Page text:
Arrow-right Camera
The Spokesman-Review Newspaper
Spokane, Washington  Est. May 19, 1883

Fox News defamation case headed to trial after judge rejects motion to dismiss

One of the most closely watched media trials in decades begins Monday morning in a Delaware courtroom, as Fox News defends itself against a $1.6 billion defamation lawsuit brought by a voting technology company that says its business was severely damaged by lies about a stolen presidential election.  (Kevin Hagen/Getty Images North America/TNS)
By Stephen Battaglio Los Angeles Times

NEW YORK – A Delaware judge denied Fox News’ motion to dismiss Dominion Voting Systems’ $1.6 billion defamation suit against the network on Friday, sending the case to trial.

A jury will be asked to determine whether the network committed actual malice when it presented false voter fraud allegations in the 2020 election.

The ruling by Justice Eric M. Davis issued Friday granted Dominion’s contention that Fox News published false information about the voting machine company in the weeks after the election, when outgoing President Donald Trump and his allies spread the false allegations.

“The evidence developed in this civil proceeding demonstrates that is CRYSTAL clear that none of the Statements relating to Dominion about the 2020 election are true,” Davis wrote in an order.

In the wake of the election, Trump’s attorneys repeatedly said Dominion manipulated votes to swing the race to President Joe Biden and made other false statements about the company’s ownership.

Davis did not grant summary judgment to Dominion on the company’s claims that Fox News acted with malice when it presented the falsehoods, an issue that now will be weighed at trial. The jury also will decide if Dominion is entitled to any damages.

“The parties have generated a record that shows disputed material facts,” Davis wrote.

The jury trial in Delaware is expected to begin April 17, in what is likely to be a media spectacle.

Executives and high-profile Fox News anchors, who have already given explosive deposition testimony, could be called to the witness stand to discuss their actions in public, under oath.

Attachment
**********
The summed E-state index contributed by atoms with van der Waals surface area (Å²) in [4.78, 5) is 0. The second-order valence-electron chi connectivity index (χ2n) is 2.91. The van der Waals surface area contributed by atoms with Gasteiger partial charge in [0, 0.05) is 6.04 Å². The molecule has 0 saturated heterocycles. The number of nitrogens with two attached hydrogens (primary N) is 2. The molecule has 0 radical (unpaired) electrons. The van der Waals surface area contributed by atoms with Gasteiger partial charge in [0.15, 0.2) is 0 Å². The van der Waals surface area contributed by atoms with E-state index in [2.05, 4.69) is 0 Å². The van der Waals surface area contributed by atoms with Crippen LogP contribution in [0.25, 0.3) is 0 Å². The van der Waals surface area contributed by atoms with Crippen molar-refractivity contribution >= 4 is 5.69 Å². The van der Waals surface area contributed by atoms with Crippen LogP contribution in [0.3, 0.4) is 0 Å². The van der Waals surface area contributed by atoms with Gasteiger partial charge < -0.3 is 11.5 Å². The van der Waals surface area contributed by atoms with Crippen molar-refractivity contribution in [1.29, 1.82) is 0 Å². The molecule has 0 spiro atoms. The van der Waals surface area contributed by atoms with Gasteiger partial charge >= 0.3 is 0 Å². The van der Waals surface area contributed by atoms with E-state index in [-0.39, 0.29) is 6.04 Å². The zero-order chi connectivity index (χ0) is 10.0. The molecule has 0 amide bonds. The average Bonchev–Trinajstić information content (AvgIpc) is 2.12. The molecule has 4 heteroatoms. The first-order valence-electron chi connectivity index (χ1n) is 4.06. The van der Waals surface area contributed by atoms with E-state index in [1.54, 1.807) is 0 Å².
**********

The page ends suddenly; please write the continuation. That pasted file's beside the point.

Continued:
“We are gratified by the Court’s thorough ruling soundly rejecting all of Fox’s arguments and defenses, and finding as a matter of law that their statements about Dominion are false,” a Dominion representative said. “We look forward to going to trial.”

A Fox News representative said, “This case is and always has been about the First Amendment protections of the media’s absolute right to cover the news. Fox will continue to fiercely advocate for the rights of free speech and a free press as we move into the next phase of these proceedings.”

Fox News has argued that the allegations presented on the network by Trump and his attorneys were newsworthy – even if untrue – and that the network’s reporting was protected by the First Amendment.

The company cited “neutral reportage privilege,” which protects media organizations against libel claims if they accurately and objectively report newsworthy charges made against public figures as part of an ongoing controversy.

Davis rejected that defense, saying it fails to shield Fox News from liability.

Dominion’s legal team countered that Fox News has gone far beyond that realm because it presented the voter fraud claims and Dominion’s alleged involvement well after the allegations were dismissed by government agencies, producers and journalists inside the network.

Davis ruled “the record is clear” that Fox News aired the statements and that in defamation claims, “All who take part in the procurement, composition and publication of a libel are responsible in law and equally so.”